Monday, 30 November 2009
And the waters prevailed
I might be repeating myself with so many water images, but that's what we're getting right now. Rivers that ordinarily creep gently under towns are now crawling the high stone walls that bind them. This is another photo of the River Liffey running through a nearby town, and you see how far the river has climbed up the trees.
Last week the floods were still something on the news, from the West Country and from England. Now some people have been evacuated in our own village, and we called friends of ours in the next village over to see if they are okay.
In one town, the river demolished a 300-year-old bridge, the only connection between the town's two sides. Rescue crews had to thread an emergency pipe across where the bridge used to be -- ironically a water pipe, so the villagers on the other side can drink safely.
I remember well living in Missouri during the Flood of '93, when hundreds of people worked to build a wall of sandbags between the river and Jefferson City. I remember driving with a friend through wooded country and having to stop the car suddenly when the trees ended -- there was water almost to the horizon, with telephone poles and electrical towers poking through here and there. I visited my old state in 2008, when highways across the floodplain were closed, covered either by the second 500-year flood in 15 years or by animals driven out of their habitat by the waters.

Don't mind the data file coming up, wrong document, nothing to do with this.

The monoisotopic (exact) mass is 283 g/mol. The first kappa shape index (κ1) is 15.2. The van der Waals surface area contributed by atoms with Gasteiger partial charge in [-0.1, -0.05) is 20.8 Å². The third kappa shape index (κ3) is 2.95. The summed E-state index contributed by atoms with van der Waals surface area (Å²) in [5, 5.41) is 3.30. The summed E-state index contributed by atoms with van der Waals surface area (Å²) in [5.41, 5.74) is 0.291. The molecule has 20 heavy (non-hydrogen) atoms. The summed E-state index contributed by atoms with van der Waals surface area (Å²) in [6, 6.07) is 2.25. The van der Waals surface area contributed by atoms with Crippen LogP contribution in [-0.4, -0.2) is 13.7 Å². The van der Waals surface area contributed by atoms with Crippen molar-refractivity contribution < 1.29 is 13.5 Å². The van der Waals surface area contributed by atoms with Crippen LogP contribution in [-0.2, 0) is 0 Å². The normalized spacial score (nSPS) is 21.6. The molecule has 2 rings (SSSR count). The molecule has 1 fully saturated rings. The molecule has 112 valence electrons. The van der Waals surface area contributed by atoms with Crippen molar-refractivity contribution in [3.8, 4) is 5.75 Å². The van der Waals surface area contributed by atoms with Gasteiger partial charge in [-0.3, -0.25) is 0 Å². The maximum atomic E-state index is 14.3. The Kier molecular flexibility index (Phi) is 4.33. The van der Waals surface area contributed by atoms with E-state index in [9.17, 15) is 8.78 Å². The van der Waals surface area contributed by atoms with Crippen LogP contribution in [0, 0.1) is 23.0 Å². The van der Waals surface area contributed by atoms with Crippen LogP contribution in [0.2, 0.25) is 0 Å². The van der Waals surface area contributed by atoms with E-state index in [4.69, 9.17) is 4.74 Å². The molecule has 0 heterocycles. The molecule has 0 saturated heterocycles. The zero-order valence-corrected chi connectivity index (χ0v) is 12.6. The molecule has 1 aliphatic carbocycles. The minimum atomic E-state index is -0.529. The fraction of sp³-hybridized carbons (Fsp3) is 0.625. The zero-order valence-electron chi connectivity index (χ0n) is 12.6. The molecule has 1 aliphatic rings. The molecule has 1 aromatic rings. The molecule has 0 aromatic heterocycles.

This is said to be Ireland's worst flood in 800 years, and while the country is much smaller in scale, this might be proportionately greater than those Midwest floods were.
In Missouri the river settlements and levees may only have been a few decades old, and people could chalk up a flood like that of '93 to the chaotic river's cycle. Here, though, towns date to the Middle Ages, if not to Roman or Celtic times, and the walls lining the rivers were set at their heights long ago and for a reason.
This is not just a rainy day. This is not normal.
I don't mean that this is a 2012-style deluge. Too many people, when writing about climate change, peak oil or other aspects of the Long Emergency, reflexively invoking Hollywood versions of the apocalypse.
The reality might look more like what we are seeing -- a few houses flooded that were never before. Towns slowly retreating from some rivers and most seashores. Christmas season a bit "worse" and more traditional than they used to be. I would venture that the Long Emergency might take lifetimes, long stretches of normal life punctuated by moments of crisis.
Perhaps next week the 800-year flood will recede, and people will return to their homes. And we will forget, and dream that we are in control.